Cottesloe Beach, Australia

I don’t remember being afraid of anything until I was six years old.

That’s when my mother, unable to get her children inside for dinner,

started a nightly ritual of yelling out the back door, “The bats

are coming, the bats are coming!” Bats lived in our barn, and I’d

never been afraid of them until my mother told us the story of a

local boy who was bitten by one when it became entangled in his

hair — at dusk. That story — most likely created over a cocktail by

my parents and used as a tool for my mother to corral her children

— planted the first seed of fear I had for another animal.

I blame Steven Spielberg for the second seed, planted in the

summer of 1975, when he converted Peter Benchley’s book Jaws into

a heart-pounding, nail-biting, jump-out-of-your-seat movie. The

fi lm about a man-eating great white shark terrorizing Cape Cod

beachgoers caused millions to flee the water and extinguished the

unencumbered joy I, and many others, once felt in the ocean.

Twenty years later, I landed in Australia and was lured into

the Indian Ocean’s spectacularly clear, blue water. A peace washed

through me as I ventured into the sea each morning, communing

and connecting with nature. Surfing waves and spending hours

snorkeling transported me back to childhood and the feelings of living

in the moment. I became addicted to the experience: swimming

with fish, the awakening of muscles, and the salt in my hair.

It ended in an instant when a man who was doing the same

thing one morning at my favorite beach was attacked and killed by

a shark. And then it happened again and again, in what became a

string of eleven fatal attacks between 2010 and 2017 that led Western

Australia to be named the deadliest coast in the world.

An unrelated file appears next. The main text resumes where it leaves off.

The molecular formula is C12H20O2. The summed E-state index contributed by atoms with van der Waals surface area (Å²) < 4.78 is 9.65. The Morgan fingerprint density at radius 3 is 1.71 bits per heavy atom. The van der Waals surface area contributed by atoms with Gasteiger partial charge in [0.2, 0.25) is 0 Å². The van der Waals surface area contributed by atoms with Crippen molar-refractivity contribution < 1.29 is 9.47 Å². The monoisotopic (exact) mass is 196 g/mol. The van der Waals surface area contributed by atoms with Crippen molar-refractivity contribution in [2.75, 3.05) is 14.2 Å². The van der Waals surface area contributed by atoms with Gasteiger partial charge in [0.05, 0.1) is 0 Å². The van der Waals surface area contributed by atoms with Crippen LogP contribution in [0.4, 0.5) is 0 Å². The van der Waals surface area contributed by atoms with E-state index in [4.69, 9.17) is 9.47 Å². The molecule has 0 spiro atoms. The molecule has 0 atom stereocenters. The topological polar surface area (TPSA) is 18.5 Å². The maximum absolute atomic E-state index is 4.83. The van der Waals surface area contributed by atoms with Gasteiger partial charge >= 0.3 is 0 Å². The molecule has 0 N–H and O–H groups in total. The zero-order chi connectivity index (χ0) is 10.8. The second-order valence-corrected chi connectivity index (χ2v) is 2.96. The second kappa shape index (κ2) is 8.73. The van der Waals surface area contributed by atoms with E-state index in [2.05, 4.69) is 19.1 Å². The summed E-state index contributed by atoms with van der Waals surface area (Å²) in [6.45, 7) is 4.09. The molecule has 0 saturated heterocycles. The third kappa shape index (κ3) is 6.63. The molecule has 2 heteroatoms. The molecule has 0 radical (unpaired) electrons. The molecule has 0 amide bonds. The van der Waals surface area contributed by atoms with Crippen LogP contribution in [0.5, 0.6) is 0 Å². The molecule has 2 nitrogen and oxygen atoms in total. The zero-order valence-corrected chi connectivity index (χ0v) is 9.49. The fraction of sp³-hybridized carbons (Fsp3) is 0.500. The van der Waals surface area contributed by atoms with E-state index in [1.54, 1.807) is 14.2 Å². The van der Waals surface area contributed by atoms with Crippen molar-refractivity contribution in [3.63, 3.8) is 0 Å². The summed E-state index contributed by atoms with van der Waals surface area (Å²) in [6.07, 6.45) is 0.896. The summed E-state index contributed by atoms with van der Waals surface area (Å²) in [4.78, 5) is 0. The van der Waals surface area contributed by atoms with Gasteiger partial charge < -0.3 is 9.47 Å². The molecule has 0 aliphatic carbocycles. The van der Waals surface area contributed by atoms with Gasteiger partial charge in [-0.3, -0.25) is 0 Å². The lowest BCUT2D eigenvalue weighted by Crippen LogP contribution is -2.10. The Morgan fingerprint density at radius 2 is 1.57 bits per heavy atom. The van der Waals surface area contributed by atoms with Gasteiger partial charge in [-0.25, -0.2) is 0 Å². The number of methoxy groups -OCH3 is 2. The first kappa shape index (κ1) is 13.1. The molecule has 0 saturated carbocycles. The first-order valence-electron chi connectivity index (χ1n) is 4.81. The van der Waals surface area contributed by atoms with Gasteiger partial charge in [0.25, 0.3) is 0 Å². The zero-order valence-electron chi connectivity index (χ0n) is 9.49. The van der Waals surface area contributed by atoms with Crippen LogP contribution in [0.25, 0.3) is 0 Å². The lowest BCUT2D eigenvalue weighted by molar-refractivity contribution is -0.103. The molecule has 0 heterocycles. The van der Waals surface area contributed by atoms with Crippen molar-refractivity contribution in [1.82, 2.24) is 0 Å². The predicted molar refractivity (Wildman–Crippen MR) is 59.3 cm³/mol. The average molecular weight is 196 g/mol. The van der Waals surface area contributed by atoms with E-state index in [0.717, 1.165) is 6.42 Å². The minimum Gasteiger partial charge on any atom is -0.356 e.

During this period, pretty much everybody left the ocean and

hit the pools. I was one of them. But after many months out of

the ocean, I received a message. It was on a 105-degree day. I was

walking the dogs on the beach and feeling frustrated by the invisible

chain preventing me from plunging into the water. Then a quote

from Franklin D. Roosevelt popped into my head and kept repeating:

“The only thing we have to fear is fear itself.” It was then I

made a conscious decision to conquer my fear of sharks.

The transition came in baby steps and happened over several

years. It started with knuckle-swimming, when you swim so close to

shore you scrape your knuckles on the sand. Eventually, I also joined

a swim group made up of people who were training for open-ocean,

long-distance swims. In the meantime, the Western Australian

government was considering killing great white sharks, which meant

overriding international and federal protections of the species. The

idea of a shark cull ignited an ongoing local debate about what was

causing the attacks and whether a cull would effectively stop them.

One possible cause was identified in July 2012 by Humane

Society International Australia (HSI). HSI reported, “There may

be a possible connection between the export of live sheep from

Fremantle, Western Australia, and reported shark attacks.” When

export ships from Australia carry live animals — such as sheep, cattle,

and goats bound for slaughter in the Middle East and Asia — hundreds

of animals, and sometimes thousands, die en route, and their

bodies are thrown overboard, providing a consistent food source

for sharks. HSI said that six people in Australia had been attacked

between September 4, 2011, and June 20, 2012, when export ships

were nearby. Further, HSI reported that a similar link was found in

Egypt in December 2010, when a string of five shark attacks within

a single week were most likely provoked by a live export ship that

threw sheep overboard while it passed through the Red Sea.

Nevertheless, the Western Australian government dismissed this

potential connection, and in early 2014, the state’s premier, Colin

Barnett, ordered a shark cull.

Contracted fishermen set baited drum lines along the coast, and

on the first day, as I stepped onto the beach for my swim, I watched

as contractors pulled a drowned shark from the water. My morning

joy turned to sorrow. As much as I felt empathy for the swimmers,

surfers, and divers who’d lost their lives, I now felt empathy for this

dead shark. Killing did not feel like the answer.

My husband, Jon, didn’t agree with me. He believed the cull